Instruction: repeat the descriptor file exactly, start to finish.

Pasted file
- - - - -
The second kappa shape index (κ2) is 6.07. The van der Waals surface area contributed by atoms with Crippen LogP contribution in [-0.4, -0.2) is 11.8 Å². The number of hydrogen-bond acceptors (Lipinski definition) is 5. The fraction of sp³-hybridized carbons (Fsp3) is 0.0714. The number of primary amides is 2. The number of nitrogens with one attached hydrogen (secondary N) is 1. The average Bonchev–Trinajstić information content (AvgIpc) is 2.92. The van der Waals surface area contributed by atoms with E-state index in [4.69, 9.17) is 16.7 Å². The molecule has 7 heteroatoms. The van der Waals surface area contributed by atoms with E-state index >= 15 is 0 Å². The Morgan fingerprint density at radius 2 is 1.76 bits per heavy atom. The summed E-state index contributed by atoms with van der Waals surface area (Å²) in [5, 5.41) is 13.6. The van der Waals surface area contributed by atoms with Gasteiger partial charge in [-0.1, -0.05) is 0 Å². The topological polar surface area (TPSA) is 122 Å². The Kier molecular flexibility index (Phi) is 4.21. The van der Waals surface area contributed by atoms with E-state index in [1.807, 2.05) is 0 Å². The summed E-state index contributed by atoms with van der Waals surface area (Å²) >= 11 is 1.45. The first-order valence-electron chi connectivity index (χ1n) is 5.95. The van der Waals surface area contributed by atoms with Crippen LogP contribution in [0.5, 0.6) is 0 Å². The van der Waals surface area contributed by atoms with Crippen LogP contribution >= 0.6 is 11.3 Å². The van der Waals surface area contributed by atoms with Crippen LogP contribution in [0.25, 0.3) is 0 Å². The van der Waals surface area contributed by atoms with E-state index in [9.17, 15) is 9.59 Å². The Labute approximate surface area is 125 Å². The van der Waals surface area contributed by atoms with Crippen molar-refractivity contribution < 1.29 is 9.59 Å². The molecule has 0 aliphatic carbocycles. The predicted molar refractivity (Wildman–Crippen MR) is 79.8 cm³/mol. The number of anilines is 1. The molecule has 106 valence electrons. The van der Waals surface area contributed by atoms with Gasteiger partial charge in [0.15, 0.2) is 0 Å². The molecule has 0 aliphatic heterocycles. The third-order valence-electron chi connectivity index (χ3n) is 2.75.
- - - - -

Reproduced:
The second kappa shape index (κ2) is 6.07. The van der Waals surface area contributed by atoms with Crippen LogP contribution in [-0.4, -0.2) is 11.8 Å². The number of hydrogen-bond acceptors (Lipinski definition) is 5. The fraction of sp³-hybridized carbons (Fsp3) is 0.0714. The number of primary amides is 2. The number of nitrogens with one attached hydrogen (secondary N) is 1. The average Bonchev–Trinajstić information content (AvgIpc) is 2.92. The van der Waals surface area contributed by atoms with E-state index in [4.69, 9.17) is 16.7 Å². The molecule has 7 heteroatoms. The van der Waals surface area contributed by atoms with E-state index >= 15 is 0 Å². The Morgan fingerprint density at radius 2 is 1.76 bits per heavy atom. The summed E-state index contributed by atoms with van der Waals surface area (Å²) in [5, 5.41) is 13.6. The van der Waals surface area contributed by atoms with Gasteiger partial charge in [-0.1, -0.05) is 0 Å². The topological polar surface area (TPSA) is 122 Å². The Kier molecular flexibility index (Phi) is 4.21. The van der Waals surface area contributed by atoms with E-state index in [1.807, 2.05) is 0 Å². The summed E-state index contributed by atoms with van der Waals surface area (Å²) >= 11 is 1.45. The first-order valence-electron chi connectivity index (χ1n) is 5.95. The van der Waals surface area contributed by atoms with Crippen LogP contribution in [0.5, 0.6) is 0 Å². The van der Waals surface area contributed by atoms with Crippen LogP contribution >= 0.6 is 11.3 Å². The van der Waals surface area contributed by atoms with Crippen LogP contribution in [0.25, 0.3) is 0 Å². The van der Waals surface area contributed by atoms with E-state index in [9.17, 15) is 9.59 Å². The Labute approximate surface area is 125 Å². The van der Waals surface area contributed by atoms with Crippen molar-refractivity contribution < 1.29 is 9.59 Å². The molecule has 0 aliphatic carbocycles. The predicted molar refractivity (Wildman–Crippen MR) is 79.8 cm³/mol. The number of anilines is 1. The molecule has 106 valence electrons. The van der Waals surface area contributed by atoms with Gasteiger partial charge in [0.15, 0.2) is 0 Å². The molecule has 0 aliphatic heterocycles. The third-order valence-electron chi connectivity index (χ3n) is 2.75.